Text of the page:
More generally, nothing gets put in context.  Few articles appear to have the space (and few writers the time and energy) to contextualize the latest company announcement in the industry, discuss how it might play out in terms of company strengths and weaknesses, and come to a truly novel conclusion.  Also, to go back to grinding my earnings axe, the fact that earnings are up 50% this quarter means nothing unless we know how the year-ago quarter looked compared to the long-term trend.

Business magazines and especially trade publications do a better job, of course.  Trade publications in particular provide more in-depth analyses of their industries and specific companies.  Unfortunately, I’m pretty much a generalist, so I can’t necessarily spend the time to keep track of these resources.  I also tend to avoid subscribing to specific sources unless I need them for a current client project.

In the end, we get the information, like the government, that we deserve.  There’s simply no mass market for better business information, so in a way I can’t really hold the business press responsible for a certain striving for the lowest common denominator.  Consider the fact that the Wall Street Journal, since being purchased by News Corp and slowly evolving towards a business tabloid, is perhaps the only major US newspaper with increasing circulation.  In a way, this is a “it’s not you, it’s me” type of problem.  I’m simply out of synch with the type of content and writing that drives mass media markets, such as they are.  Depth and utility don’t sell (much).

However, the issue I find truly frustrating is the puzzling lack of blogs in this space.  Blogs by definition can go after more esoteric topics and niche audiences.  Financial markets, mergers & acquisitions, technology, public policy, and entrepreneurship all attract incisive blog writing that manages to combine thoughtful analysis with a good dose of wit and style.  Perhaps I’m missing something, but I see a huge gap in coverage of business strategy and analysis that some enterprising blogger should be filling.

I hope to see a business journalism upstart along the lines of Politico reinvent the genre.  In the meantime, if any editors or writers are reading this, please spare me another update on quarterly earnings.  Oh, and could a few of you writing brilliant disquisitions on the Greek debt crisis or the failure to effectively regulate Wall Street show some love for plain old microeconomic strategy?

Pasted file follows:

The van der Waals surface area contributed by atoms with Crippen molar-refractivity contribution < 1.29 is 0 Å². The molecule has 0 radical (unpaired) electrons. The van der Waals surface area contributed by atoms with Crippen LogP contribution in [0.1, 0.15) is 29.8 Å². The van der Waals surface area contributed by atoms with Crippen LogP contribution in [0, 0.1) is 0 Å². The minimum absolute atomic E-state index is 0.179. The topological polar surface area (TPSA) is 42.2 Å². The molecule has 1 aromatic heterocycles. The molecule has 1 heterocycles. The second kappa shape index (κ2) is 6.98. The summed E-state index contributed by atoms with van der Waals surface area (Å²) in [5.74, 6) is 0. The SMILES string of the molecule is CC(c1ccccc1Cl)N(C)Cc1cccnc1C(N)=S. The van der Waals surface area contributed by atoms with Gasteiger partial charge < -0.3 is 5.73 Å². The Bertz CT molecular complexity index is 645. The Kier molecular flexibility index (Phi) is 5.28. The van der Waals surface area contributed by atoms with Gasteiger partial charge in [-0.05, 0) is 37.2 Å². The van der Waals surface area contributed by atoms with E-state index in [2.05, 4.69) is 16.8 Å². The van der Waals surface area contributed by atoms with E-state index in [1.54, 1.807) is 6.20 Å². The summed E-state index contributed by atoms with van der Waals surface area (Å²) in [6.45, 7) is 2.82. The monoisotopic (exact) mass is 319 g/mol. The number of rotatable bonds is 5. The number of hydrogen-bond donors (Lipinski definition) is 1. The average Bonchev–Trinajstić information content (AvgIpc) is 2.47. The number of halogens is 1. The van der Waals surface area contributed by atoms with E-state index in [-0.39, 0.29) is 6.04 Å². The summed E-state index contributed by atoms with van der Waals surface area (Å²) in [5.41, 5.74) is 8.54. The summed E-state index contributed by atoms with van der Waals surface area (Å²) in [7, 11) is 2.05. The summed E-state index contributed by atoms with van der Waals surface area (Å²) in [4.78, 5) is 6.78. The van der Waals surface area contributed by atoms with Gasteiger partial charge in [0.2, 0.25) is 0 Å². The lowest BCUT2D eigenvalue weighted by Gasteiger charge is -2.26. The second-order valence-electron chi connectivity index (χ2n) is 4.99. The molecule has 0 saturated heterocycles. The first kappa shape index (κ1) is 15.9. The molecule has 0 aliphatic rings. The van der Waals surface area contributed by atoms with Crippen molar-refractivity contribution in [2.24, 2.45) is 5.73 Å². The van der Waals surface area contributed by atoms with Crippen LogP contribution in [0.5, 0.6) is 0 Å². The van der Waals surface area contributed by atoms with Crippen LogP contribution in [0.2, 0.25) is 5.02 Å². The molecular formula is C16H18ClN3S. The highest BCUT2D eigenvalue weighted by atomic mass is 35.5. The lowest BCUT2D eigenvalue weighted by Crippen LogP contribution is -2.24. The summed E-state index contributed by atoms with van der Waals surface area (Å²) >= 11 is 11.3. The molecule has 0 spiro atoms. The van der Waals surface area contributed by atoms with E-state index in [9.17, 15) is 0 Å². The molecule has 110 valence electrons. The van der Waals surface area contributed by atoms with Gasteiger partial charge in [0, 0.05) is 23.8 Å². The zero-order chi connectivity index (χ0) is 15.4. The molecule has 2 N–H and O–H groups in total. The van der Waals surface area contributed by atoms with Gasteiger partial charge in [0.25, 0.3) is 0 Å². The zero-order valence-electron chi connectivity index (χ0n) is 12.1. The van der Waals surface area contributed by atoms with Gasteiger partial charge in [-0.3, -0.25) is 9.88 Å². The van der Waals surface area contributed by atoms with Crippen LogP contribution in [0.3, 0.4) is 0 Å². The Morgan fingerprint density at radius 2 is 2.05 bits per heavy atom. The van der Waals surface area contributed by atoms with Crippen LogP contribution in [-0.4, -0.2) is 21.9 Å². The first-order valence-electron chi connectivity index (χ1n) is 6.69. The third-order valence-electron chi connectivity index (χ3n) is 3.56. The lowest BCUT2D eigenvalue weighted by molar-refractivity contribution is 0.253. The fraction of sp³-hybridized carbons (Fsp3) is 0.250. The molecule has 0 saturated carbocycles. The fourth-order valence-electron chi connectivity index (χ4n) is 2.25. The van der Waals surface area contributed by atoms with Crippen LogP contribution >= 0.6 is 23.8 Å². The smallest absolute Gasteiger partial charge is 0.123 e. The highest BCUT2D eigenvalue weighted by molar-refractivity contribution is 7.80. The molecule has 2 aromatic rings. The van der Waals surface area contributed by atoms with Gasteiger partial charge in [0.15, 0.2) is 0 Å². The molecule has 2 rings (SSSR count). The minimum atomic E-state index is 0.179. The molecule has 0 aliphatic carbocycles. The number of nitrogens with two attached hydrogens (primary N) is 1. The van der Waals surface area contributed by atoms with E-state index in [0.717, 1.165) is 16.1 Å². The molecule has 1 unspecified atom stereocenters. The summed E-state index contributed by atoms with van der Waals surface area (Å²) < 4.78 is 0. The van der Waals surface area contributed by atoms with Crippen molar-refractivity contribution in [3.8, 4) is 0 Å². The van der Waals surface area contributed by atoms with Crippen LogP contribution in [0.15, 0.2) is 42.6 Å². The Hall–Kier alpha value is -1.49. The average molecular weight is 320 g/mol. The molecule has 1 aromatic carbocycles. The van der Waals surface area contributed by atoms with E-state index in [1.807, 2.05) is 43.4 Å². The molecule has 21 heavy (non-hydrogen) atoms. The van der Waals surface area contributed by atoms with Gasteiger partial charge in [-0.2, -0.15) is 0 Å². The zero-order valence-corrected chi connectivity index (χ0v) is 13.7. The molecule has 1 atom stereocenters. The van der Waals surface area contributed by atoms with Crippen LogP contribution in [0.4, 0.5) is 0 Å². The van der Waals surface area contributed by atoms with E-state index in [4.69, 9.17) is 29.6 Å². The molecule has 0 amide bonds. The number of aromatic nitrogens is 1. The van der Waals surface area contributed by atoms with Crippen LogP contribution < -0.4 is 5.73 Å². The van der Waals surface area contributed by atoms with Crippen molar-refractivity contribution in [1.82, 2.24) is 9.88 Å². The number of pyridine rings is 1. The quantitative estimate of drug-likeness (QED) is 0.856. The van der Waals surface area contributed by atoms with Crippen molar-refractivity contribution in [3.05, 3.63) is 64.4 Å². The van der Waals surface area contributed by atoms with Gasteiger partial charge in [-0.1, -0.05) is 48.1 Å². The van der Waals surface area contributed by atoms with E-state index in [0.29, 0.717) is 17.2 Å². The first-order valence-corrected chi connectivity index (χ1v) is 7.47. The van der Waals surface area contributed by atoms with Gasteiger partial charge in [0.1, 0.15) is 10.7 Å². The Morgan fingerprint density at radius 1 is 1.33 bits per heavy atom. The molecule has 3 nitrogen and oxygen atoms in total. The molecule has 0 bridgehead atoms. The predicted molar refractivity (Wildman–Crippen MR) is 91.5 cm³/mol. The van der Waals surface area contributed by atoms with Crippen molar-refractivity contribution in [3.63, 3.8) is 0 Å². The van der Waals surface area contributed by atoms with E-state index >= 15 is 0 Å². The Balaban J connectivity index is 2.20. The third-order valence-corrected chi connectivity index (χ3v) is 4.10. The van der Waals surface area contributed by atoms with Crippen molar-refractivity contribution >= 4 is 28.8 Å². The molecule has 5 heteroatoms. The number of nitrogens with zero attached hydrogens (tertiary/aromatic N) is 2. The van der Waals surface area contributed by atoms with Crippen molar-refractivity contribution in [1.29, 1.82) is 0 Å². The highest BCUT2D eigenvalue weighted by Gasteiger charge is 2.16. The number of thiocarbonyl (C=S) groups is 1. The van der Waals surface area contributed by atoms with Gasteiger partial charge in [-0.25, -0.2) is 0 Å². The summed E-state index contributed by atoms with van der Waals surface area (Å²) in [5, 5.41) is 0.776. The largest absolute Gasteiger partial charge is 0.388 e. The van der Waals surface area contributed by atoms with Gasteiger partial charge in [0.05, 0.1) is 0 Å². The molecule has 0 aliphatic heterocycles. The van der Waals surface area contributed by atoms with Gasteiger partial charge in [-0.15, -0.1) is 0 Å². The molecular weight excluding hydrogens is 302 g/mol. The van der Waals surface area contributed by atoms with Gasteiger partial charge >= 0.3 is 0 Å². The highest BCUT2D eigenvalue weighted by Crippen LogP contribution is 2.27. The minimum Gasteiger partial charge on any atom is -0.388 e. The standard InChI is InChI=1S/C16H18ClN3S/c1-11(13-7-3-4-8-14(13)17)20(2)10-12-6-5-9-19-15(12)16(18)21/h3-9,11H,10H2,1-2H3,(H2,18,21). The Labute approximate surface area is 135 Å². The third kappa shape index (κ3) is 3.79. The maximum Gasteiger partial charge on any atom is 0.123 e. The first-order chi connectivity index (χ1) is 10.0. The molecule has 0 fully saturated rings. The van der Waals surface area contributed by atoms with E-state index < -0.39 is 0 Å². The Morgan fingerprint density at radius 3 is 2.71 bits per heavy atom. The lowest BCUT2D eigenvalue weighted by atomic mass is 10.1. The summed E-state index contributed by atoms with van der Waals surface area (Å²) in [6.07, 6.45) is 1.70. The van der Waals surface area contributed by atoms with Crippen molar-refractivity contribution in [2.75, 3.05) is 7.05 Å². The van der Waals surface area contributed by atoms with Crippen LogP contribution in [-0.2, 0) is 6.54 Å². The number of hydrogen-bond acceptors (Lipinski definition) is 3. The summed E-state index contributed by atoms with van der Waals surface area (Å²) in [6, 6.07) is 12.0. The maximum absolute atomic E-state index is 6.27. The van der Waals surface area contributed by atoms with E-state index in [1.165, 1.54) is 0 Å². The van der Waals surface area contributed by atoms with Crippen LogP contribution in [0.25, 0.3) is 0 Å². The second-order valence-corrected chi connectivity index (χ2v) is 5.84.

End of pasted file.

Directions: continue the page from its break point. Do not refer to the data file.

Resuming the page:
Update:

  • How’s this for fair?  I’ve also written a bit more on my issues with business blogging.

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  • eekim

    Great piece, Greg! I think your point about business journalism actually applies to all forms of journalism. It reminded me very much of Matt Thompson's piece on Wikipedia and the future of journalism:http://www.nieman.harvard.edu/reportsitem.aspx?...

  • http://www.brekiri.com/blog/ Greg4

    I like Thompson's piece, especially the point in the article and comments about how news organizations are sitting on a great deal of valuable information, but they can't make use of it effectively with just an archives section or the inclusion of a nutshell paragraph in an otherwise flat story. There needs to be some kind of reformulation to make deeper concepts accessible to people, and Wikipedia is one of the best examples of how attractive that can be. Thanks for the comment.

  • marlenekennedy

    If you hear of anyone doing a Politico for business journalism, please let me know. I'm a laid-off longtime business editor (daily and weekly biz journal) who would *love* to get in on that action. I'll bet there are others like me similarly inclined. We're dying to get back in the game.

  • http://www.brekiri.com/blog/ Greg4

    I don't have the inside line on anything, but do I think some kind ofdifferent business model is inevitable. There's a ton of value in businessjournalism that isn't being unlocked with the way things are done now.